среда, 5 января 2011 г.

How To configure SQL server to store session state

I was trying to implement storing ASP.NET session in SQL server today and faced a few problems during configuration. I had to go through many articles that talk about what is SQL server, what's the need to store session in SQL etc. Common, I know them, I just need a few tips or guidelines how to store sessions - in short!
You might get abundant articles that talk about Storing ASP.NET Session in SQL Server. So what’s new in this blog? To be frank nothing’s new, I am just trying to share my experience so that if someone just wants to implement it and knows the concept already.
Initially some years back I thought storing sessions in SQL is a tedious job and requires a lot of administration; however I was proved wrong. Before you can actually store a session state in SQL server using ASP.NET 2.0, you need to configure it. This configuration is done via a command line tool called ASPNET_REGSQL.EXE. However there are stored procedures to create/remove the database [InstallSqlState.sql and UninstallSqlState.sql located at system drive\Windows\Microsoft.NET\Framework\version]
The following table lists the command line switches of the aspnet-regsql.exe that will be normally used in session store configuration: [FYI: aspnet_regsql -? displays many more command switches]
Command line switch
Species the IP address or the name of SQL server in which you want to store the session state
Specifies the user ID to be used when connecting to the SQL Server
Specifies the password to be used when connecting to the SQL Server
Indicates that you want to use integrated security when connecting to the SQL Server
Adds support for the SQLServer mode session state
Removes support for the SQLServer mode session state
Type of session state support. This option can be:
t for temporary storage (Stores session data in the SQL Server tempdb database)
p for persistent storage (Stores session data in the ASPState database)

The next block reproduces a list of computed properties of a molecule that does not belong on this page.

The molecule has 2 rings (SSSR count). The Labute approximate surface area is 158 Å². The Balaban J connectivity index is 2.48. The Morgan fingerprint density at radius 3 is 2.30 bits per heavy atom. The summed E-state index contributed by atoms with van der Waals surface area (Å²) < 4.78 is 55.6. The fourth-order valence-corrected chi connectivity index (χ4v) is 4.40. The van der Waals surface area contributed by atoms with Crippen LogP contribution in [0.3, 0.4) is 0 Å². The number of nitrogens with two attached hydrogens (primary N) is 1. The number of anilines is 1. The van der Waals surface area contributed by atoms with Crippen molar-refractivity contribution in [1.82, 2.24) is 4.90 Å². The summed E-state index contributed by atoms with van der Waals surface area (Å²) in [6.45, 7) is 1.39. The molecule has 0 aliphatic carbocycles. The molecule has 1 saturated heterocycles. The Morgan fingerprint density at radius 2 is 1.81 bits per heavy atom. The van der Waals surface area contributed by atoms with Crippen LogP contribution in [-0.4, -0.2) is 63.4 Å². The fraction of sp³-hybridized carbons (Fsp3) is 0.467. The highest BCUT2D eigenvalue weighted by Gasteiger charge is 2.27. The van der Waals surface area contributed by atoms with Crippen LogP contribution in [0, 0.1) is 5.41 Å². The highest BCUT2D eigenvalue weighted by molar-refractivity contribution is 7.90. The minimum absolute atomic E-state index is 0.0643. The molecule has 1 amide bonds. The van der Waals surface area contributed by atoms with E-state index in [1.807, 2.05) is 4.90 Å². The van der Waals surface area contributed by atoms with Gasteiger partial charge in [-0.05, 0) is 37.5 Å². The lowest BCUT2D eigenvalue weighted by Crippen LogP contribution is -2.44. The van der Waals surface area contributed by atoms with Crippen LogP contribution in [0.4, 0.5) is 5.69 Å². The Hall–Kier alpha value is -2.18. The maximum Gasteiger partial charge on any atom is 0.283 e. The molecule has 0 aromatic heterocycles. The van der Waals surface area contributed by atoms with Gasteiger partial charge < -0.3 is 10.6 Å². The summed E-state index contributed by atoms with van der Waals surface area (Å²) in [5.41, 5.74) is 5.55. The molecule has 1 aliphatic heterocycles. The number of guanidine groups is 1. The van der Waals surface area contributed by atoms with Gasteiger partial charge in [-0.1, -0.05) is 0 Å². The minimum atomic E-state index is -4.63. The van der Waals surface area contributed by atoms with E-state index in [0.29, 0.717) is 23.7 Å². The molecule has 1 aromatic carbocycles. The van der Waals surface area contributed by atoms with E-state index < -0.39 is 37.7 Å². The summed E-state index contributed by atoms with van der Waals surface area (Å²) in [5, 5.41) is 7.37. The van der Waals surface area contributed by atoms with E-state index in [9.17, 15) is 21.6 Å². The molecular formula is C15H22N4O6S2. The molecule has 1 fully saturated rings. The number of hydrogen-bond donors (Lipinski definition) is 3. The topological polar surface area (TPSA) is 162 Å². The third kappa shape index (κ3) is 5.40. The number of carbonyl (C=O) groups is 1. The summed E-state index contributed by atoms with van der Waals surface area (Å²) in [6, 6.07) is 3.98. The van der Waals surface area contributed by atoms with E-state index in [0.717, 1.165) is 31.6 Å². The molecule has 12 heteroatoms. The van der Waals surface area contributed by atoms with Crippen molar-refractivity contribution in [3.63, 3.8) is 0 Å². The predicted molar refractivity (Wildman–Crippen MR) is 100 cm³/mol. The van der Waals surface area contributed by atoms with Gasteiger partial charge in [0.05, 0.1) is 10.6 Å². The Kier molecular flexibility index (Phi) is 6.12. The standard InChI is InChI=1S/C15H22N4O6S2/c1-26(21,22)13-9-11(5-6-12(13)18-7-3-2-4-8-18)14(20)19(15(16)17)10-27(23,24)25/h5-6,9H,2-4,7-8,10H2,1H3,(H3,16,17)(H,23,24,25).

c for custom storage (Stores session data in a custom database)
The name of the custom database to use if -sstype switch is "c"

The steps are as follows:
Step1: I like to go for custom storage (I don’t want to use the default ASPState database). I would be naming my database as SQLSessionTable
I would use either of the following statements/commands to create the table in SQL
1. C:\Program Files\Microsoft Visual Studio 8\VC>
aspnet_regsql  -ssadd  -d SQLSessionTable  -S serverName –sstype  c  -U domain\user -P Password
2. C:\Program Files\Microsoft Visual Studio 8\VC>
aspnet_regsql -ssadd -d SQLSessionTable -S serverName -sstype c  –E
If I wanted to use the default ASPState database, I would skip the -d option. The command would be as follows:
       aspnet_regsql -ssadd  -S serverName -sstype  c  –E
Step2: The next step would be to configure your web.config file to reflect the sessionState information
sqlConnectionString="Data Source=serverName;Initial Catalog=SQLSessionTable;Integrated Security=True;"
timeout="20" />
In case I had used the default database (ASPState), I would exclude the entries highlighted above. Now proceed with coding your ASP.NET application to support out-of process session state.
A few useful articles,
Session-State Modes
HOW TO: Configure SQL Server to Store ASP.NET Session State

Let me know if I have missed something

Комментариев нет: